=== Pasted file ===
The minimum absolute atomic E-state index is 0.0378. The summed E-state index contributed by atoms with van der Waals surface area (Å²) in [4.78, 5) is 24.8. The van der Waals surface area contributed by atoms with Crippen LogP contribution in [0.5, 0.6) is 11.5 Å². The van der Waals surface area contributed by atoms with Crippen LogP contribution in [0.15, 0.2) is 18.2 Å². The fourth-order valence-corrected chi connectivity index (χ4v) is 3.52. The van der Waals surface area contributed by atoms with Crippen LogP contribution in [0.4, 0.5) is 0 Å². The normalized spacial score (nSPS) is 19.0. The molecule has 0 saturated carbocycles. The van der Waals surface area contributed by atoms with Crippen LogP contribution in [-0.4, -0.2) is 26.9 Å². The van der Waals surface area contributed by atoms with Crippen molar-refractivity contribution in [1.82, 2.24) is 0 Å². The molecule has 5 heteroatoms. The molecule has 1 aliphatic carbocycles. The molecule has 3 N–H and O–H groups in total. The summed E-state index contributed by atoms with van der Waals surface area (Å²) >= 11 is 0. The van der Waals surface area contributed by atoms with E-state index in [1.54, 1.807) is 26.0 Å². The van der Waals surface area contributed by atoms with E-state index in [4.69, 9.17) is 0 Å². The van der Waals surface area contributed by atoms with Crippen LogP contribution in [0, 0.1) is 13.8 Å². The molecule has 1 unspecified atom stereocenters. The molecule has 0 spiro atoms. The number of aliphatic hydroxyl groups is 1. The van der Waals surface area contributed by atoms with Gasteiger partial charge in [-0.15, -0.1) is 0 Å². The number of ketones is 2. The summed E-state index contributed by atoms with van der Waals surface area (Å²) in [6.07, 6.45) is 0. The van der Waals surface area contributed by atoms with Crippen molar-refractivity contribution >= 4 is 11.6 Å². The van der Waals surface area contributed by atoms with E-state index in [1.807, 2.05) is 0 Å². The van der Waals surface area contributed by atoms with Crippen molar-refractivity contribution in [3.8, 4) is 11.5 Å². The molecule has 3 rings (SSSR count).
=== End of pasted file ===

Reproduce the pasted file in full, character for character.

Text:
The minimum absolute atomic E-state index is 0.0378. The summed E-state index contributed by atoms with van der Waals surface area (Å²) in [4.78, 5) is 24.8. The van der Waals surface area contributed by atoms with Crippen LogP contribution in [0.5, 0.6) is 11.5 Å². The van der Waals surface area contributed by atoms with Crippen LogP contribution in [0.15, 0.2) is 18.2 Å². The fourth-order valence-corrected chi connectivity index (χ4v) is 3.52. The van der Waals surface area contributed by atoms with Crippen LogP contribution in [0.4, 0.5) is 0 Å². The normalized spacial score (nSPS) is 19.0. The molecule has 0 saturated carbocycles. The van der Waals surface area contributed by atoms with Crippen LogP contribution in [-0.4, -0.2) is 26.9 Å². The van der Waals surface area contributed by atoms with Crippen molar-refractivity contribution in [1.82, 2.24) is 0 Å². The molecule has 5 heteroatoms. The molecule has 1 aliphatic carbocycles. The molecule has 3 N–H and O–H groups in total. The summed E-state index contributed by atoms with van der Waals surface area (Å²) >= 11 is 0. The van der Waals surface area contributed by atoms with E-state index in [1.54, 1.807) is 26.0 Å². The van der Waals surface area contributed by atoms with E-state index in [4.69, 9.17) is 0 Å². The van der Waals surface area contributed by atoms with Crippen LogP contribution in [0, 0.1) is 13.8 Å². The molecule has 1 unspecified atom stereocenters. The molecule has 0 spiro atoms. The number of aliphatic hydroxyl groups is 1. The van der Waals surface area contributed by atoms with Gasteiger partial charge in [-0.15, -0.1) is 0 Å². The number of ketones is 2. The summed E-state index contributed by atoms with van der Waals surface area (Å²) in [6.07, 6.45) is 0. The van der Waals surface area contributed by atoms with Crippen molar-refractivity contribution >= 4 is 11.6 Å². The van der Waals surface area contributed by atoms with E-state index in [1.807, 2.05) is 0 Å². The van der Waals surface area contributed by atoms with Crippen molar-refractivity contribution in [3.8, 4) is 11.5 Å². The molecule has 3 rings (SSSR count).